There's an experimental slideshow inside or you can click here to view a full-screen slideshow...

Thanksgiving Vacation for N.org

tom-turkey We'll be taking some Thanksgiving vacation this week - Wednesday through Friday or Saturday.  The site will still be working, but no updates will be posted.  If you've got something that you'd like posted for the weekend, please submit it before Wednesday afternoon.

Happy Thanksgiving, everyone!

Northfield Public Library's artwork online

lib-artBack when I was a board member for the NPL, I found myself with several opportunities to walk the building when I wasn't looking for books.  This changes the library's appearance from rows upon rows of book spines to an actual building with stairs, windows, worn carpeting near popular sections, and (surprisingly to me) lots and lots of pictures and art displays.

Apparently, I wasn't the only one who enjoyed them as the NPL has posted a gallery of their artwork online.   Kudos to them.

At left, Solomon P. Stewart - former mayor and state representative in the 1800s.

My favorite piece is Vikings by Dorothy Divers, which features a poor soul taking an axe to the head and limbs everywhere.  It's upstairs near the copy machine and new release section.

This Week in the Northfield Blogosphere for November 12th, 2007

Homemade bagels; 150 hours outdoors; New bank branch nearly complete; flower beds; Just Foods Co-op


The 'Sphere is back, baby.  Just in time too, as today marks the 38th37th anniversary of what Dave Barry calls the "most wonderful event in the history of the universe", namely the Oregon Highway Division attempting to destroy a rotting beached Sperm whale with explosives.  Says Dave:

The responsibility for getting rid of the carcass was placed upon the Oregon State Highway Division, apparently on the theory that highways and whales are very similar in the sense of being large objects.

If you haven't watched the video, you are missing out on something utterly sublime.  What's that?   The Blogo-what now?  Oh, right, right, sorry...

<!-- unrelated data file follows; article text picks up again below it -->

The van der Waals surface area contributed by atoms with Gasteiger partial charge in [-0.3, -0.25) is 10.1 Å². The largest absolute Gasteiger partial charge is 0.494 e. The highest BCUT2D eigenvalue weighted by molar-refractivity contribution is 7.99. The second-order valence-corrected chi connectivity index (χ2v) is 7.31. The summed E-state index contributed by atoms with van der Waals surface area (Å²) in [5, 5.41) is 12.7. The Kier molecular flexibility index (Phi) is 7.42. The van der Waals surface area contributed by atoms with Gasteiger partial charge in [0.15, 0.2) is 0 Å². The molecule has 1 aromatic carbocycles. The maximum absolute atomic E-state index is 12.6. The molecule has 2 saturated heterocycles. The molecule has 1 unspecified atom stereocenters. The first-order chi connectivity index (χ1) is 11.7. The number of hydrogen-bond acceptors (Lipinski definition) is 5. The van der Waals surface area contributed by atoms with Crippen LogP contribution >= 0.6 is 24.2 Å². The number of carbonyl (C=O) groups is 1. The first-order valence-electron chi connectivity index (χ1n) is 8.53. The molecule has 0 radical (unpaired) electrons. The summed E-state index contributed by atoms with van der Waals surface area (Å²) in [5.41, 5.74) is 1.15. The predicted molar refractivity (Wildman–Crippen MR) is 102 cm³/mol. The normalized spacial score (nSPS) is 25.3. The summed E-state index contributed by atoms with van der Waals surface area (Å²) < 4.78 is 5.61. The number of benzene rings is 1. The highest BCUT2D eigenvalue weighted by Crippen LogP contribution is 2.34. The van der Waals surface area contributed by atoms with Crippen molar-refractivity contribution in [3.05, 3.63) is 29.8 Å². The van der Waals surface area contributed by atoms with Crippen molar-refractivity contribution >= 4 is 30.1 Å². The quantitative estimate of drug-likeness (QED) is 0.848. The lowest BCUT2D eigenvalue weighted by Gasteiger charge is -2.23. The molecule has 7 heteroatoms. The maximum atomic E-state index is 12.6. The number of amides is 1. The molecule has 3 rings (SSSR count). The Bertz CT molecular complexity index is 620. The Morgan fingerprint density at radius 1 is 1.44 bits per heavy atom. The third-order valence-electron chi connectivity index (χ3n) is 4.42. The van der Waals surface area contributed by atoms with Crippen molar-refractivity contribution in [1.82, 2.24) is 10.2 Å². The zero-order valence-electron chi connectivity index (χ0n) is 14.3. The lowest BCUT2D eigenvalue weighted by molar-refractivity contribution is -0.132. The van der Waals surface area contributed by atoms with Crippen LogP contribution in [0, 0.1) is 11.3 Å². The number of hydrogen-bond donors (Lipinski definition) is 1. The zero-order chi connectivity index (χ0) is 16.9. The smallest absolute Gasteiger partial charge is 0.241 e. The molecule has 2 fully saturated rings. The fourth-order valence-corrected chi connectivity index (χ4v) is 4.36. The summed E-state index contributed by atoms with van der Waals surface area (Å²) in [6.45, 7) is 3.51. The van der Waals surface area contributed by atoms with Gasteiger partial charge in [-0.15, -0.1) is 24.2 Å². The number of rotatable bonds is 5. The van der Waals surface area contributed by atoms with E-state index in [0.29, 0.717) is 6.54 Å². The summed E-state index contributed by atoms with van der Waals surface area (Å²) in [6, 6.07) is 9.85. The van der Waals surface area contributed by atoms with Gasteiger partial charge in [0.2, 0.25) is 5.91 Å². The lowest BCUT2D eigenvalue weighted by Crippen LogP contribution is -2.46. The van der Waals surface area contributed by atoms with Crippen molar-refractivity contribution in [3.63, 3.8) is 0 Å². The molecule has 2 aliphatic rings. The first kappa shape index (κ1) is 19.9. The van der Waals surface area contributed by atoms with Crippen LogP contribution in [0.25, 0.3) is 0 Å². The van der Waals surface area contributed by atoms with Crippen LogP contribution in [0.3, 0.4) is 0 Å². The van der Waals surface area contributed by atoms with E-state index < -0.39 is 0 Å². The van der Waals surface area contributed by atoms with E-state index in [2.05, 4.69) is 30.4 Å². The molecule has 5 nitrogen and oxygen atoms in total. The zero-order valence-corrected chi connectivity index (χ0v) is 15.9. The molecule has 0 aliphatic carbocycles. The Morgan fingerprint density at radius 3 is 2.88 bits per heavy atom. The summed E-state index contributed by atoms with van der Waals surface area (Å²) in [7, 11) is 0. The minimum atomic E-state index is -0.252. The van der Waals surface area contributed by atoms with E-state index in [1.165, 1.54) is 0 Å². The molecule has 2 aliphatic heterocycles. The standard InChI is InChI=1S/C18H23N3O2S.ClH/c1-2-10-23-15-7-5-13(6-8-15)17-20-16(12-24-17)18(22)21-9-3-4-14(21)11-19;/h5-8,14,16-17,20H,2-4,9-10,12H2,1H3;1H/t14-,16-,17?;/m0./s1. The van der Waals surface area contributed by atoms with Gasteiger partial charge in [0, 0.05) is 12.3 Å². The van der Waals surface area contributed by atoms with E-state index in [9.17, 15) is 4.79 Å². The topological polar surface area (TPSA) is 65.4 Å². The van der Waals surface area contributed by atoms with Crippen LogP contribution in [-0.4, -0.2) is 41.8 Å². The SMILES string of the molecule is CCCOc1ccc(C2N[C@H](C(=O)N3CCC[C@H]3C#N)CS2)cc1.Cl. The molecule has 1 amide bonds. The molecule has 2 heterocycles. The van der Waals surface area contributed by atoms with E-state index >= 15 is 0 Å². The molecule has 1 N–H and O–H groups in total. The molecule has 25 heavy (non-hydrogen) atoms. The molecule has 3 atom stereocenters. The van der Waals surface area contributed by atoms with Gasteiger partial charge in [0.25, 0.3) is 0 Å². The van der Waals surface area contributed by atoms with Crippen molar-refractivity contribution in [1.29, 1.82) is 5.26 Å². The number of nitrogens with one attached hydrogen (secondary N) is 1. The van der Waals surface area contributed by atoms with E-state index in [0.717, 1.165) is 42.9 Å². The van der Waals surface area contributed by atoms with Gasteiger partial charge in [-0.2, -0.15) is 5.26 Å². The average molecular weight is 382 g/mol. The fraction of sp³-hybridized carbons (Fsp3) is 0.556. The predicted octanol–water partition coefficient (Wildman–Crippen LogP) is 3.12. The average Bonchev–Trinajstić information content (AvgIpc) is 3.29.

More inside...

Audio: Kevin Kling reads "The Dog Says How" via River City Books

Visit RCB! River City Books has audio from Kevin Kling reading from "The Dog Says How" for the Northfield Reads! community book club:

I have to admit I was quite surprised. Somehow, listening to Kling, every one of his stories got funnier and funnier. They were even better aloud than when I was reading them in my quiet little nest. Man, it really was a great night.

Click here or on the picture to visit the blog and listen to the stories.

St. Olaf to celebrate past, future Fulbright accomplishments

Nov 15 2007 11:20 am
Nov 15 2007 8:00 pm

FulbrightPosters06 On Thursday, Nov. 15, St. Olaf College will host its annual Fulbright Symposium Day. The day's events will include a public poster session in the Buntrock Commons Crossroads (11:20 a.m.-12:35 p.m.) featuring the proposals of this year's Fulbright applicants. The final event of the day will be a panel discussion at 7 p.m. in Viking Theater, Buntrock Commons with four St. Olaf alumni who are former Fulbright scholars.

Karen de Bartolome, executive director of the Institute of International Education's Rocky Mountain Regional Center, will deliver the day's keynote address at 4 p.m. in Viking Theater.

St. Olaf Professor of History Robert Entenmann to present Ly's lessons in Mellby Lecture

Nov 13 2007 7:30 pm
Nov 13 2007 8:30 pm